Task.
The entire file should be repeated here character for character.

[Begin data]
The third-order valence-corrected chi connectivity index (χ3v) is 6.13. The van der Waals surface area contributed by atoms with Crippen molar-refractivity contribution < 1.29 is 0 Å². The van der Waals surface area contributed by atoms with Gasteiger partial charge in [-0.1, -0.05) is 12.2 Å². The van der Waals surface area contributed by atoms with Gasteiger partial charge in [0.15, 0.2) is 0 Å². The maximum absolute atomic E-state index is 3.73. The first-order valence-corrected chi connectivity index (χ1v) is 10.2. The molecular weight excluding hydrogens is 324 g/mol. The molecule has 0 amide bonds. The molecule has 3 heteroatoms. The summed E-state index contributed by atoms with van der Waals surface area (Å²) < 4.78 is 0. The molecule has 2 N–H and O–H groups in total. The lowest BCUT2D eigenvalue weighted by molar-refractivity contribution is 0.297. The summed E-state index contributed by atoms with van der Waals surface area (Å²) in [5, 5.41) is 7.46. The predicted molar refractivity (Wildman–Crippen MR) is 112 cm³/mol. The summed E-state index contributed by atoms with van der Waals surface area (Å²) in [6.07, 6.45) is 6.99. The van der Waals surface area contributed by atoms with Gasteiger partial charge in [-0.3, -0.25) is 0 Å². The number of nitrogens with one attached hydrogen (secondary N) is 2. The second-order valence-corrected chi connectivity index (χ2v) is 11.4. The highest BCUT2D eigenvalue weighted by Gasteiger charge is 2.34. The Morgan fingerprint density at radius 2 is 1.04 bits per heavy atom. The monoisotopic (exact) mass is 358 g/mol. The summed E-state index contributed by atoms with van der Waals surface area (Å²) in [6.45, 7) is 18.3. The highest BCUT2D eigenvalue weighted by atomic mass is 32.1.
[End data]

The third-order valence-corrected chi connectivity index (χ3v) is 6.13. The van der Waals surface area contributed by atoms with Crippen molar-refractivity contribution < 1.29 is 0 Å². The van der Waals surface area contributed by atoms with Gasteiger partial charge in [-0.1, -0.05) is 12.2 Å². The van der Waals surface area contributed by atoms with Gasteiger partial charge in [0.15, 0.2) is 0 Å². The maximum absolute atomic E-state index is 3.73. The first-order valence-corrected chi connectivity index (χ1v) is 10.2. The molecular weight excluding hydrogens is 324 g/mol. The molecule has 0 amide bonds. The molecule has 3 heteroatoms. The summed E-state index contributed by atoms with van der Waals surface area (Å²) < 4.78 is 0. The molecule has 2 N–H and O–H groups in total. The lowest BCUT2D eigenvalue weighted by molar-refractivity contribution is 0.297. The summed E-state index contributed by atoms with van der Waals surface area (Å²) in [5, 5.41) is 7.46. The predicted molar refractivity (Wildman–Crippen MR) is 112 cm³/mol. The summed E-state index contributed by atoms with van der Waals surface area (Å²) in [6.07, 6.45) is 6.99. The van der Waals surface area contributed by atoms with Gasteiger partial charge in [-0.3, -0.25) is 0 Å². The number of nitrogens with one attached hydrogen (secondary N) is 2. The second-order valence-corrected chi connectivity index (χ2v) is 11.4. The highest BCUT2D eigenvalue weighted by Gasteiger charge is 2.34. The Morgan fingerprint density at radius 2 is 1.04 bits per heavy atom. The monoisotopic (exact) mass is 358 g/mol. The summed E-state index contributed by atoms with van der Waals surface area (Å²) in [6.45, 7) is 18.3. The highest BCUT2D eigenvalue weighted by atomic mass is 32.1.